The Senate wrapped up its business with unusual dispatch on Tuesday. Sen. Jim Webb (D) of Virginia, the designated presiding officer, called the chamber to order. "Under the previous order, the Senate stands in recess until Friday," he said. He banged the gavel, and then he left. It took 22 seconds.
But what the session lacked in depth, it made up for in political purpose. By keeping the Senate in session, however briefly, Democrats prevent President Bush from making high-level appointments while Congress is in recess, thus avoiding the process of Senate confirmation.
"We're preserving the Constitution," Senator Webb said, after the pro-forma session. "It's appropriate given how [the Bush administration] is abusing the confirmation process."
From confirmations to annual spending bills and war funding, Mr. Bush and the Democratic-controlled Congress are at odds – with both sides settling into procedural trench warfare. Democrats are playing defense since they lack the 60 votes to prevent a Senate filibuster or the two-thirds in both chambers needed to overturn a presidential veto.
A pro-forma session to block recess appointments is a new tactic for lawmakers. Since the late 1980s, party leaders have talked about the possibility of using such sessions to stop recess appointments as well as pocket vetoes, which allow the president to keep a bill unsigned until the legislative session is over. But this week marks the first time it's been carried out.
"It's one of those small things that can be instantly effective," says Thomas Mann, senior fellow at the Brookings Institution in Washington. "It also reflects the utter lack of trust that Democrats have vis-à-vis the president and the belief that he will exploit every opportunity provided him."
The White House wants the Senate to take up some 200 executive branch and judicial nominations, including those for two Cabinet secretaries, three members of the Federal Reserve, and the US surgeon general.
Democrats worry that Bush may use the two-week Thanksgiving break to fill some of them, especially with people who are controversial. One is James Holsinger, who is being considered for surgeon general and has drawn criticism for a 1991 paper on the "pathophysiology of male homosexuality."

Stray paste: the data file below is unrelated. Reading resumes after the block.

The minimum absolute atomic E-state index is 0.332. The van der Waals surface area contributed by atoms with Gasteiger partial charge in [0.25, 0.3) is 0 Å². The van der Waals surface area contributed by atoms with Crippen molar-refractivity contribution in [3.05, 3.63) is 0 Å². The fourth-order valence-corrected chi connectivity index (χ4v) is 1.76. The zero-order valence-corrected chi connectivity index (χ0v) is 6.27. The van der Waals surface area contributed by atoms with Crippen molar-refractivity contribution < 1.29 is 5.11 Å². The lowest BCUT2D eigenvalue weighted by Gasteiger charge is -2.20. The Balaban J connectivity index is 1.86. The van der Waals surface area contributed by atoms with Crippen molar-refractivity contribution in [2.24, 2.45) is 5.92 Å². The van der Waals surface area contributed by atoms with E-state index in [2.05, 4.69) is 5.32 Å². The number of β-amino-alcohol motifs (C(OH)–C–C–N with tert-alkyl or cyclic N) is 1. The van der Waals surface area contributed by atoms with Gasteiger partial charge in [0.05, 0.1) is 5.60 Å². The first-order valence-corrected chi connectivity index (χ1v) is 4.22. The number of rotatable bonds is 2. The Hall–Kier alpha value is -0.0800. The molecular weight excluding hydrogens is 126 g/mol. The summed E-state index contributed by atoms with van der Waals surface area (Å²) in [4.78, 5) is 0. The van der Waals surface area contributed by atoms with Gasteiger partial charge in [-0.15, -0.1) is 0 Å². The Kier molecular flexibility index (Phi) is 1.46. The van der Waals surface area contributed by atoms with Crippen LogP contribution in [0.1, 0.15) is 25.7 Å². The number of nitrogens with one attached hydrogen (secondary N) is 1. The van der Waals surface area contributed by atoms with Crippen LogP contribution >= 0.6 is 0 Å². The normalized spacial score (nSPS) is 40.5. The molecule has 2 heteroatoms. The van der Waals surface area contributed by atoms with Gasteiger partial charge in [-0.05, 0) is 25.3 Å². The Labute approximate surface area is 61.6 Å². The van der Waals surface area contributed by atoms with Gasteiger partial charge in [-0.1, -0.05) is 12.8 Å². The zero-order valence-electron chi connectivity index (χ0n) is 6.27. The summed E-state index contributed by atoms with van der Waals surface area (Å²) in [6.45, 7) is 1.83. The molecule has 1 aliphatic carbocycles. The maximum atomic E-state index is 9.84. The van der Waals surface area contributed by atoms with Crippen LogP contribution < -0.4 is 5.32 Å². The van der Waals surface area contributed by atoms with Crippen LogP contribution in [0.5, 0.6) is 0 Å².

Bush's previous recess appointments include John Bolton as UN ambassador and Judges Charles Pickering and William Pryor to the US Court of Appeals. With 165 recess appointments, President Bush ranks No. 4, behind Presidents Reagan, Truman, and Eisenhower. President Clinton made 140 recess appointments, according to the US Senate Historical Office.
Senate majority leader Harry Reid says Bush is stalling on nominating Democrats for bipartisan oversight agencies.
"The Senate will be coming in for pro-forma sessions during the Thanksgiving holiday to prevent recess appointments. My hope is that this will prompt the president to see that it is our mutual interests for the nominations process to get back on track," said Senator Reid.
On Tuesday, leaders on the House Appropriations Committee stepped up the war of words with the White House – and fellow Democrats in the Senate – over stalled Iraq war funding. The Pentagon says that Bush's $196.4 billion request is needed by January to avoid the shutdown of US bases and some 100,000 layoffs.
"Rather than working with Congress on a responsible war-spending package, this administration is executing a plan to plunder from these essential base budget accounts in order to fund a continuation of the president's misguided war," said Rep. John Murtha (D) of Pennsylvania, who chairs the House Appropriations Subcommittee on Defense, in a press briefing.
He and Appropriations Chairman David Obey (D) of Wisconsin say that they will not move another war-funding bill this year, unless it includes three conditions: a requirement that all troops deployed into combat be fully trained and equipped, a ban on torture, and a goal of getting out of a combat role in Iraq by December 2008. President Bush threatens to veto any bill that includes conditions that restrict the Pentagon and commander in chief.
Before the Thanksgiving nonrecess, the Senate rejected two war-funding bills. The Democratic version, which also passed the House, provided $50 billion toward Bush's $196.4 billion request, but with a "goal" of completing a transition out of a combat role in Iraq by December 2008. It fell seven votes short of the 60 votes needed to break a filibuster. A GOP version, which provided $70 billion without a timetable for withdrawal, failed 45 to 53.
In response, Sen. Carl Levin (D) of Michigan, who chairs the Senate Armed Services Committee, and Sen. Daniel Inouye (D) of Hawaii, who chairs the Defense appropriations subcommittee, said they would work on a version of the bill that is less restrictive.
Nearly two months into the new fiscal year, Democrats have passed only two of 12 annual spending bills. Last week, the House failed to override a presidential veto of the biggest domestic spending measure, the Labor, Health and Human Services and Education bill totaling $606 billion. The White House threatens vetoes on all but one of the remaining bills unless Democrats meet his budget limit.
"Democrats face a tough situation: a Republican president who was just unwilling to compromise on many policies, even if it meant plummeting popular ratings, and a very effective and disciplined Republican minority," says Julian Zelizer, a congressional historian at Princeton University in Princeton, N.J.